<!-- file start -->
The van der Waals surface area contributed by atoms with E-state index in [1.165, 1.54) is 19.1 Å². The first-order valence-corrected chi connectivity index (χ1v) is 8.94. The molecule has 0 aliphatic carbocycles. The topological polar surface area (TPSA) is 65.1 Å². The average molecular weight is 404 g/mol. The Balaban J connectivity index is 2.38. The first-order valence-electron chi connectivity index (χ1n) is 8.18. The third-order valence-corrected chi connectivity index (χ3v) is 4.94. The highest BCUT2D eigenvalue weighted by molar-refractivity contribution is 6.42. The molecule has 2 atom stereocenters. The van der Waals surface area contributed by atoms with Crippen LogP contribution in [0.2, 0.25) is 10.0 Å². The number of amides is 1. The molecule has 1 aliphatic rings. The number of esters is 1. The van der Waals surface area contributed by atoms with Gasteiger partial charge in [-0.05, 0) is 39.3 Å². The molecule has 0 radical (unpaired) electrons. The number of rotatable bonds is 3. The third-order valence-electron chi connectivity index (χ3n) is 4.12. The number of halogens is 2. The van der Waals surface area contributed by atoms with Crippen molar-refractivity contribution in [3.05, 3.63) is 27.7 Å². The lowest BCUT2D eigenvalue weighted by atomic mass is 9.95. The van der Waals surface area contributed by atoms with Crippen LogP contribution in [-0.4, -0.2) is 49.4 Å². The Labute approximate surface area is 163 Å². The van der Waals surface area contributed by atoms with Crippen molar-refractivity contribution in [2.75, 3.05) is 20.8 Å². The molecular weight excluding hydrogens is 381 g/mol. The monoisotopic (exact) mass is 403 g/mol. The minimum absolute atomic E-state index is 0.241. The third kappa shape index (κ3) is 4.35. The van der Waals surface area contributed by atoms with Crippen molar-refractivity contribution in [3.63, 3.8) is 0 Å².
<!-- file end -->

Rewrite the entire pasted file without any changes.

The van der Waals surface area contributed by atoms with E-state index in [1.165, 1.54) is 19.1 Å². The first-order valence-corrected chi connectivity index (χ1v) is 8.94. The molecule has 0 aliphatic carbocycles. The topological polar surface area (TPSA) is 65.1 Å². The average molecular weight is 404 g/mol. The Balaban J connectivity index is 2.38. The first-order valence-electron chi connectivity index (χ1n) is 8.18. The third-order valence-corrected chi connectivity index (χ3v) is 4.94. The highest BCUT2D eigenvalue weighted by molar-refractivity contribution is 6.42. The molecule has 2 atom stereocenters. The van der Waals surface area contributed by atoms with Crippen LogP contribution in [0.2, 0.25) is 10.0 Å². The number of amides is 1. The molecule has 1 aliphatic rings. The number of esters is 1. The van der Waals surface area contributed by atoms with Gasteiger partial charge in [-0.05, 0) is 39.3 Å². The molecule has 0 radical (unpaired) electrons. The number of rotatable bonds is 3. The third-order valence-electron chi connectivity index (χ3n) is 4.12. The number of halogens is 2. The van der Waals surface area contributed by atoms with Crippen molar-refractivity contribution in [3.05, 3.63) is 27.7 Å². The lowest BCUT2D eigenvalue weighted by atomic mass is 9.95. The van der Waals surface area contributed by atoms with Crippen LogP contribution in [-0.4, -0.2) is 49.4 Å². The Labute approximate surface area is 163 Å². The van der Waals surface area contributed by atoms with Crippen molar-refractivity contribution in [2.75, 3.05) is 20.8 Å². The molecular weight excluding hydrogens is 381 g/mol. The monoisotopic (exact) mass is 403 g/mol. The minimum absolute atomic E-state index is 0.241. The third kappa shape index (κ3) is 4.35. The van der Waals surface area contributed by atoms with Crippen molar-refractivity contribution in [3.63, 3.8) is 0 Å².